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China smartphone market: Sony Mobile Communications AB will win enormous opportunities.
Sony Mobile Communications AB will win enormous opportunities in China's smartphone market if the company always focuses on the right products, is quick to respond to market demand and is speedier in innovation, according to Sony Mobile's top officer in China.
The Chinese smartphone market is extremely "tough and intense", said Magnus Ahlqvist, president of Sony Mobile China. "The market has all the international players, as well as a number of Chinese rivals who also perform actively," Ahlqvist said in an exclusive interview with China Daily.
After the Japanese electronics giant Sony Corp bought out Ericsson AB's half of their 10-year-old venture for $1.3 billion in February, Sony Mobile has become a wholly owned subsidiary under Sony Corp and is acting as a pillar for the company's turnaround plan.
With China being the world's biggest smartphone market, with an expected smartphone shipment of more than 164 million units this year, Sony Mobile regards it as a key customer and focuses more on it now, he said.
"Sony Mobile tries to ensure it does very deep analysis on the Chinese market. Then we can have a good assessment of what are the opportunities going forward," Ahlqvist added.
Unlike Samsung Electronics of South Korea, which has a complete product line covering all price levels, Sony Mobile's products were mainly targeting mid- to high-end segments. Of all the global brands competing in China, Sony Mobile had about 60 percent of its smartphones sold at a price of more than 2,000 yuan ($315), behind only Apple Inc and Research In Motion, according to a study conducted by Barclays.
However, the majority of Chinese people can only afford a smartphone with a price tag of between 700 yuan and 2,000 yuan, which means Sony Mobile has ceded the lion's share of the booming Chinese smartphone market to Samsung and local competitors.
"Yes, we have probably lost shares in those segments because we have not addressed them, so we don't really have a presence today," Ahlqvist said. But, on the other hand, every company has to do a good job in areas it is really expert at, he continued.
Sony Mobile's performance in the mid- and high-end sectors has already given us a lot of confidence, he pointed out.
Ahlqvist said Sony Mobile had achieved a clear increase in market share in the higher end segment in the second quarter in China. "Combined with our creative technology, rich content and unique design, I am quite confident that we will continue to grow at a fast pace," he said.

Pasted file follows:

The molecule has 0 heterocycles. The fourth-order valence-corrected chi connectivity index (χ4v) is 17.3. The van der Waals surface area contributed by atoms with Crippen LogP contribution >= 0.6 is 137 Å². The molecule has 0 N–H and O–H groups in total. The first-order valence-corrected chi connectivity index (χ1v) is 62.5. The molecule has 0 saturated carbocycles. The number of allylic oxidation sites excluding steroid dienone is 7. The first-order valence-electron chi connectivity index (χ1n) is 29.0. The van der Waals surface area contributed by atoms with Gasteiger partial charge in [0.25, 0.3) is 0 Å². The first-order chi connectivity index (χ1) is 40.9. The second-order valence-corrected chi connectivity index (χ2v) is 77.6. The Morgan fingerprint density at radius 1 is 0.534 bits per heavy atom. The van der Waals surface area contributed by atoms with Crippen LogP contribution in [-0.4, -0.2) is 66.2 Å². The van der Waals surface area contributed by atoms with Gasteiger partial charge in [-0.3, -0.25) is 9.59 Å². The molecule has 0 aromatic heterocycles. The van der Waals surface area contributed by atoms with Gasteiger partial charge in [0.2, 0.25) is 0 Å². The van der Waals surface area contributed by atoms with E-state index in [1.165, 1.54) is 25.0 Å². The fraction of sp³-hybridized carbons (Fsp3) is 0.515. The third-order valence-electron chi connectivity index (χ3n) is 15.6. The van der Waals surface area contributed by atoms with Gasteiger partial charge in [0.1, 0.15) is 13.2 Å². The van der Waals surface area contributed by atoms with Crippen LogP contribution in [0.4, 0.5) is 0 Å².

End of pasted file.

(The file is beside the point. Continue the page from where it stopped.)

Sony Mobile has introduced 12 smartphone models in the Chinese market this year. Ahlqvist said it is a must for his company to better understand customers' needs and be quick to launch products satisfying their demands. "The Chinese market is changing very fast," he said. Therefore, every product may have a shorter life span and should be replaced by new devices with advanced technologies.
Analysts argued that Sony Mobile might have the most potential to challenge industry's dominant players - Samsung and Apple - since Sony Mobile could take advantage of tremendous resources from its parent company Sony Corp.
"The competition in the mobile phone industry is no longer merely relying on hardware, but also on software and the whole eco-system as well," said Wang Ying, an analyst at Beijing-based research firm Analysys International. Sony is a rare, comprehensive entertainment company, with operations in movies, music, gaming and financial services. If it integrates well, those resources would quickly make Sony devices stand out, she said.
In a previous interview, Ahlqvist said there is a trend that people like to enjoy content and services through multi-screens, including smartphones, tablets, televisions and personal computers. "Through our many devices, people can enjoy all of Sony's content - from movies to music and games - in a way no one else can," he said.
Meanwhile, Chinese customers are familiar with the Sony brand thanks to the company's lengthy presence in the Chinese market. It's a positive benefit for Sony Mobile after it returned to Sony, he added.
Sony had a 3.5 percent share of the global smartphone market in the second quarter, according to Gartner Inc. Samsung topped the rankings with a 29.7 percent share, followed by Apple with 18.8 percent.
"I doubt Sony has the scale to re-emerge as a serious contender anytime soon," said Duncan Clark, chairman of BDA China, a consultancy company that follows China's IT industry.
Kunimasa Suzuki, a Sony executive vice-president overseeing mobile products, said earlier this month that Sony plans to draw on its skills in video games, cameras and audio players in developing smartphones and tablet computers, Bloomberg reported.
In April, when Sony's chief executive officer Kazuo Hirai laid out his strategy for the company, he said he expects the mobile products group, which also includes tablet computers and traditional personal computers, to generate more than 1.8 trillion yen ($23 billion) in revenue with a "significant improvement" in operating profit within three years.
Sony's mobile products division posted a loss of 28.1 billion yen in the fiscal first quarter that ended in June. However, Sony raised its estimate of smartphone shipments by about 2 percent to 34 million units for the year ending in March next year.